It is aiming to challenge the legendary Land Rover Discovery with a new Shogun, now in showrooms, boasting more features, greater refinement, better looks and higher value. Even though Solihull's go-anywhere car outsells its Japanese rival by a margin of three-to-one, Mitsubishi Motors UK sales and marketing director Lance Bradley believes the time is right to mount a bid to lure customers away from Land Rover.
He said: 'The Land Rover may have just been freshened up, but this is a car that is only 18 months away from reaching the end of its life. I'm the first to admit that the latest Discovery is a lot better than its predecessors, but the only reason it is selling so well is because people regard it as the only car of its type.
'We are setting ourselves the task of persuading buyers there is an alternative that is just as competent when the going gets tough and is more than a match as far as regular driving is concerned.'
Already on sale, the restyled Japanese car is offered in higher-value packaging and costs up to £2,500 less than its predecessor when specified in petrol form as Colt, the Cirencester-based importer, seeks to build on the total of 3,800 Shoguns it sold last year. The new strategy has been formulated to correct overpricing of the outgoing range, admitted Bradley.
'When the old car was introduced two years ago, it was overpriced by £3,000,' he said. 'No matter how good a product is, you can't do this and it was clearly a mistake. And as well as being too expensive, the way it looked was too stylised.
'From being in a shaky position in the past, our business is now on a more secure footing and we have worked hard to get this new car at the right price. I believe our business does well when the Shogun does well, and we've done a lot to attract more people to this product, including winning back those customers who were not keen on the current car.'
Bradley said the company was developing a programme that would involve owners of Land Rovers and other rivals being invited to attend events where they can experience the capabilities of the Shogun.
'Existing Shogun owners will also be asked to attend because our researchers have found that in many cases, they are so enthusiastic about their vehicles that they do a better job of selling them than the sales staff,' he said.
Survey findings have also revealed that 60% of Shoguns are bought by previous owners, 38% of buyers use their vehicles for towing and 25% use them in the course of their work.
More than 70,000 aficionados of off-roading have bought a Shogun since Mitsubishi first introduced the model in Britain 20 years ago. Sales peaked in 1996 when 6,693 examples were registered, but with better specification across the range and by eliminating the premium it used to charge for petrol engines, the company should achieve its target of 5,000 sales here in 2003.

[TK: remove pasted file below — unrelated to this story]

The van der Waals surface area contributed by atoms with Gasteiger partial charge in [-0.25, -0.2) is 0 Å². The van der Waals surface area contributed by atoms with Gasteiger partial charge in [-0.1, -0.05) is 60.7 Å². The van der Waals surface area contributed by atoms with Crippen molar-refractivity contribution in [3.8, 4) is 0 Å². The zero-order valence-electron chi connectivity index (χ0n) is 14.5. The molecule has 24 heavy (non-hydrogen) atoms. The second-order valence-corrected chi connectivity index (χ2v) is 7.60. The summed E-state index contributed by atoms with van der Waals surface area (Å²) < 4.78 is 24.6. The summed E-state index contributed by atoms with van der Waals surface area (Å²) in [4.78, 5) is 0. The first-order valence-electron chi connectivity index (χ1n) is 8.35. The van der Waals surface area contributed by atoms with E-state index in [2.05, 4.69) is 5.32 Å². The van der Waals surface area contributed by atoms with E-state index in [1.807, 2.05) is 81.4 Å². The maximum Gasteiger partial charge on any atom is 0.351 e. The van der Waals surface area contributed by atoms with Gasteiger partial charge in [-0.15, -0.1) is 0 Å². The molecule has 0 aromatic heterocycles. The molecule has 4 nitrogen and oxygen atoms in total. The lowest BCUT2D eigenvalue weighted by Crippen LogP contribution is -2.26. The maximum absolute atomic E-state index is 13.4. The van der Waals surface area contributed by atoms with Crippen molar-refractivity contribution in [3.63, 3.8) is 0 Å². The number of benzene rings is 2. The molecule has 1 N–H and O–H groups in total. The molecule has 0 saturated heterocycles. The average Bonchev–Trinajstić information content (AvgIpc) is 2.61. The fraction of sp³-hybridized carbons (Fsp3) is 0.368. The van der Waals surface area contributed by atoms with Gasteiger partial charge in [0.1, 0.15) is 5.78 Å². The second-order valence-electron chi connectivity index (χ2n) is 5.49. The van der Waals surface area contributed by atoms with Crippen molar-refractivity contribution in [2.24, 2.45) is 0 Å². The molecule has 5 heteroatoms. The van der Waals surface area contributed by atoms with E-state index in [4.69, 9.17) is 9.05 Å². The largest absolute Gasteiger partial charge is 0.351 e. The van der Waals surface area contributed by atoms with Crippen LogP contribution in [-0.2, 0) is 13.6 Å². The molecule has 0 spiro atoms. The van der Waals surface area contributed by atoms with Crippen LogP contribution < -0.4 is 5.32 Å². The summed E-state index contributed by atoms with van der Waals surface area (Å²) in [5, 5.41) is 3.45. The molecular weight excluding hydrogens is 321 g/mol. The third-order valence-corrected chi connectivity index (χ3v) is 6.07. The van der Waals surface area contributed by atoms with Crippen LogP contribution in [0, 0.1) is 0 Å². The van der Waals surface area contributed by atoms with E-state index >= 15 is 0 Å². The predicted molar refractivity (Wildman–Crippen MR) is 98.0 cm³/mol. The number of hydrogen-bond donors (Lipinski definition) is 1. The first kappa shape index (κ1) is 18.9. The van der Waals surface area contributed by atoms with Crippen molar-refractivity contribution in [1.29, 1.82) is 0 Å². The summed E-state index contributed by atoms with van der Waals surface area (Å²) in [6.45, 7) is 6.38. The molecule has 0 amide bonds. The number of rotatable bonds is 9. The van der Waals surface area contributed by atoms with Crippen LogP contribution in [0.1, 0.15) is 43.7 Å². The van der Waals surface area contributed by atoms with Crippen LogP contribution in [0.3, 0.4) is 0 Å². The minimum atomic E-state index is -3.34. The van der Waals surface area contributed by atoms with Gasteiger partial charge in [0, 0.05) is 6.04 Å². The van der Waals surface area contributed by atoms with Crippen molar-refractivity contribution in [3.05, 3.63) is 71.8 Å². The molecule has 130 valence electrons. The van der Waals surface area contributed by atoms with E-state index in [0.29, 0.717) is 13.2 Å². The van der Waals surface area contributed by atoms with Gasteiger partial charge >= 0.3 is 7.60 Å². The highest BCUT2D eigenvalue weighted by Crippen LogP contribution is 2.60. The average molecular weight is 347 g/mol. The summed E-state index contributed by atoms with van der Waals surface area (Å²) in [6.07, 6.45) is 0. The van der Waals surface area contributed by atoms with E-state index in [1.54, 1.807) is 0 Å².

Behind the wheel
LITTLE things mean a lot in the new Shogun, and a series of subtle cosmetic alterations by styling chief Olivier Boulay add up to making a big difference in the overall appearance of this big and chunky off-road model.
Although most of the bodywork is carried over from the previous model, new bumpers, headlamps and front grille give the car a fresh face and the fluting on the side panels – a feature of the current car not liked by everyone – has been dropped in order to promote a more European look.
The results are pleasing in a range that now features significant upgrades in equipment including a mechanical anti-theft device that is claimed to make the door locks tamperproof, side airbags for front seat occupants, central door locking and anti-trap electric windows.
Equally pleasing is the fact that no price rises have been applied to the three and five-door line-up of nine models, which includes a new diesel-powered Elegance flagship costing the same as the V6 petrol model (now offered at £2,500 less than the outgoing version).
This addition looks to be a smart piece of marketing. The car is as plush as you would expect as you clamber up and on to its deep leather seats, complete with heaters at the front, and the turbocharged diesel engine is so muted that you could be forgiven for thinking it runs on petrol.
The lusty engine is linked to a five-speed automatic transmission and shifts between ratios with silky smoothness, but also allows the driver to make clutchless manual changes.
And the result is quiet, unruffled progress at all speeds. Like its predecessor, the 2003 car boasts a huge digital centre display that gives the wide-screen treatment to information about air conditioning and audio equipment operation.
In five-door form, the Shogun was the first off-road car to offer seven seats as standard and all provide a good amount of legroom. There is also plenty of space for luggage – even more when the third row is folded away in an under floor compartment.
Though the car's prowess off-road calls for long-travel springs, suspension is surprisingly taut for brisk motoring without compromising comfort, and the way the Shogun copes with corners without undue body roll is impressive, considering the sheer bulk of the car.